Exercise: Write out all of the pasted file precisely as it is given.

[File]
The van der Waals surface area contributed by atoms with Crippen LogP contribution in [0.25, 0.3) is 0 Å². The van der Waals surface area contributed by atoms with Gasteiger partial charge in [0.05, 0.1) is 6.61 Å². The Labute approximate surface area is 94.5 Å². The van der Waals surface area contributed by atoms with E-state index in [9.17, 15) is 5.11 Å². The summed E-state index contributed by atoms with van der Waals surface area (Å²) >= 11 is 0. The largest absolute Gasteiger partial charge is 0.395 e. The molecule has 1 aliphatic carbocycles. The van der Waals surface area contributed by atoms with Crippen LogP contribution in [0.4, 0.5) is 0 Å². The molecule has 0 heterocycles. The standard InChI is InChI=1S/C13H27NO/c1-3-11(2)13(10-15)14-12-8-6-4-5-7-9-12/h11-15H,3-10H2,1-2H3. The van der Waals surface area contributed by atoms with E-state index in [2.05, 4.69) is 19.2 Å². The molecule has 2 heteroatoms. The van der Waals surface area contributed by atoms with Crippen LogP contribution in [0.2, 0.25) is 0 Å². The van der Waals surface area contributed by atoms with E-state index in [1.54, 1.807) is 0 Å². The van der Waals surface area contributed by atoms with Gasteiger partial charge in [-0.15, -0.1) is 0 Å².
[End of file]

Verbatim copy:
The van der Waals surface area contributed by atoms with Crippen LogP contribution in [0.25, 0.3) is 0 Å². The van der Waals surface area contributed by atoms with Gasteiger partial charge in [0.05, 0.1) is 6.61 Å². The Labute approximate surface area is 94.5 Å². The van der Waals surface area contributed by atoms with E-state index in [9.17, 15) is 5.11 Å². The summed E-state index contributed by atoms with van der Waals surface area (Å²) >= 11 is 0. The largest absolute Gasteiger partial charge is 0.395 e. The molecule has 1 aliphatic carbocycles. The van der Waals surface area contributed by atoms with Crippen LogP contribution in [0.4, 0.5) is 0 Å². The molecule has 0 heterocycles. The standard InChI is InChI=1S/C13H27NO/c1-3-11(2)13(10-15)14-12-8-6-4-5-7-9-12/h11-15H,3-10H2,1-2H3. The van der Waals surface area contributed by atoms with E-state index in [2.05, 4.69) is 19.2 Å². The molecule has 2 heteroatoms. The van der Waals surface area contributed by atoms with Crippen LogP contribution in [0.2, 0.25) is 0 Å². The van der Waals surface area contributed by atoms with E-state index in [1.54, 1.807) is 0 Å². The van der Waals surface area contributed by atoms with Gasteiger partial charge in [-0.15, -0.1) is 0 Å².